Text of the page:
It may take up to 3 weeks for full range of motion to return, and if full range of motion is not returned before surgery, recovery may be difficult.
Preoperative physical therapy may be referred to restore full range of motion.
You should also wait until the knee muscles are strong enough, and all activities that involve jumping, twisting or turning should be avoided.
ACL reconstruction surgery
The torn anterior cruciate ligament cannot be repaired by suturing its ends together, but rather reconstructing it by using a graft and attaching it to the torn anterior cruciate ligament.
The tendon graft is obtained from the patient's own body, such as the popliteal tendon or the patellar tendon that connects the kneecap to the tibia.
The skin is usually not cut to a large distance because the surgery is performed using an arthroscope, which is a special device that inserts the knee through a small incision.
Keep the wound clean and dry, apply ice to reduce swelling and pain, and wear a belt or use crutches.
Physical therapy after surgery plays an important role in strengthening the muscles of the affected limb and knee, in addition to doing exercises in the rehabilitation program.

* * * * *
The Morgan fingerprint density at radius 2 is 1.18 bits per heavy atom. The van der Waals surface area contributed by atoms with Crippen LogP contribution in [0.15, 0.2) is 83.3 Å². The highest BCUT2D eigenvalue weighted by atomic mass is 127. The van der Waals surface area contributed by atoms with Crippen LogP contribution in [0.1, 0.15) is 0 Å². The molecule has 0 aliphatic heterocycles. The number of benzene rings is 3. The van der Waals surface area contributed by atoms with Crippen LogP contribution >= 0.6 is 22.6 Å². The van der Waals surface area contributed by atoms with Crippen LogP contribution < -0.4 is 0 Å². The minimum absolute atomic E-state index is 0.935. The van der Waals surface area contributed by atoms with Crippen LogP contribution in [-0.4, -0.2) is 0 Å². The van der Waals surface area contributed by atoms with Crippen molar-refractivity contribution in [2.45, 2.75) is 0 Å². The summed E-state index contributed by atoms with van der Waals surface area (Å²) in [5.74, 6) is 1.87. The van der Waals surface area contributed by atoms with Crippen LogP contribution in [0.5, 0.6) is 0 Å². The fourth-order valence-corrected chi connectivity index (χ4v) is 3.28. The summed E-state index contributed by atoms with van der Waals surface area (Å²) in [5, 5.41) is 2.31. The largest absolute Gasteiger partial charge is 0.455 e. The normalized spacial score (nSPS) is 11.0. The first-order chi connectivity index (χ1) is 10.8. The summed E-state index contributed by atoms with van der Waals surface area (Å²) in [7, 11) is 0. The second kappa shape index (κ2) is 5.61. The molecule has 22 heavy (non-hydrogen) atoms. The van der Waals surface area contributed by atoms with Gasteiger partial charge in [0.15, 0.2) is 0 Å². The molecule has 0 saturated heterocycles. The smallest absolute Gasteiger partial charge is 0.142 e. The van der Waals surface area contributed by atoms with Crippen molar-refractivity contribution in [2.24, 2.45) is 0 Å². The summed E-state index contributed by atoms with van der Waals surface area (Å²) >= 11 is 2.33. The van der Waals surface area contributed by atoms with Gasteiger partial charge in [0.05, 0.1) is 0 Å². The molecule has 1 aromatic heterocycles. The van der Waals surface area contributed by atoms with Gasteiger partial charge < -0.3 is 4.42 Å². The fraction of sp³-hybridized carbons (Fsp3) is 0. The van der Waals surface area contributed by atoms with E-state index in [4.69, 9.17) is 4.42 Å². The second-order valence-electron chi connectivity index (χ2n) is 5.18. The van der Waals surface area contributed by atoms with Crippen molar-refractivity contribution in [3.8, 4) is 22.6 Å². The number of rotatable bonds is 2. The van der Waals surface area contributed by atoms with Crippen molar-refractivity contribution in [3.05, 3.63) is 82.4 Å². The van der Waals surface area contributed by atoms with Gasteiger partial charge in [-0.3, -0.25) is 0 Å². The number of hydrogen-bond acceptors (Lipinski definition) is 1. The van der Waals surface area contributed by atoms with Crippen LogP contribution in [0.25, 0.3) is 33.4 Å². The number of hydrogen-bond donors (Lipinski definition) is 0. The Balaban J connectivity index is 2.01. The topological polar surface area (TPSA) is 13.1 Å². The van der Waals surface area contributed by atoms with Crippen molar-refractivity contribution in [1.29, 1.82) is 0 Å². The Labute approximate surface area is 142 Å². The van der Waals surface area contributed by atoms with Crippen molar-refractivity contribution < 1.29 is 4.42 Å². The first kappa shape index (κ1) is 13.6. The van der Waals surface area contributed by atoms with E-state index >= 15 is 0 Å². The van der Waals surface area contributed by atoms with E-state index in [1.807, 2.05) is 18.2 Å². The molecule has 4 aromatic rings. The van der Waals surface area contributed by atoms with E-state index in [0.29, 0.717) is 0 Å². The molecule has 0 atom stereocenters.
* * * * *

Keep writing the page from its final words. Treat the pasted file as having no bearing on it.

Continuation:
Athletes are often able to return to their activities after 6-9 months.
Prevention from ACL tear
It is difficult for an athlete to completely avoid injury, especially in sports such as football and basketball, which require a lot of jumping, landing, changing direction and accelerating movement.
While the sudden change of direction of movement or the so-called “cut” maneuver, and the landing after the jump account for 70% of all ACL tears, there are a range of techniques used by sports practitioners to reduce the risk of injury:
- Do warm-up exercises for a sufficient amount of time before starting the sports activity
- Strengthen the core muscles of the body, including the hips, pelvis, and lower abdominal muscles
- Strengthening the leg muscles to ensure a good balance for the joint
- Training in the correct techniques to perform the various maneuvers
A torn ligament does not heal on its own due to insufficient blood supply, and surgical treatment is often done in athletes to rebuild the anterior cruciate ligament which is necessary to perform sports movements.
Using rehabilitation and physical therapy, and in certain cases of injury, the torn ligament and knee may stabilize after three months, but it will not heal completely without surgery.
In the absence of treatment, the injury may turn into a chronic condition, where the affected knee becomes constantly less stable, and abnormal slippage may damage the knee cartilage, and may lead to osteoarthritis at a young age.
This depends on the severity of the condition. In mild to moderate cases, after the pain, swelling and other accompanying symptoms have passed, and in the absence of another knee injury, it is possible to walk in a straight line and even go up and down the stairs.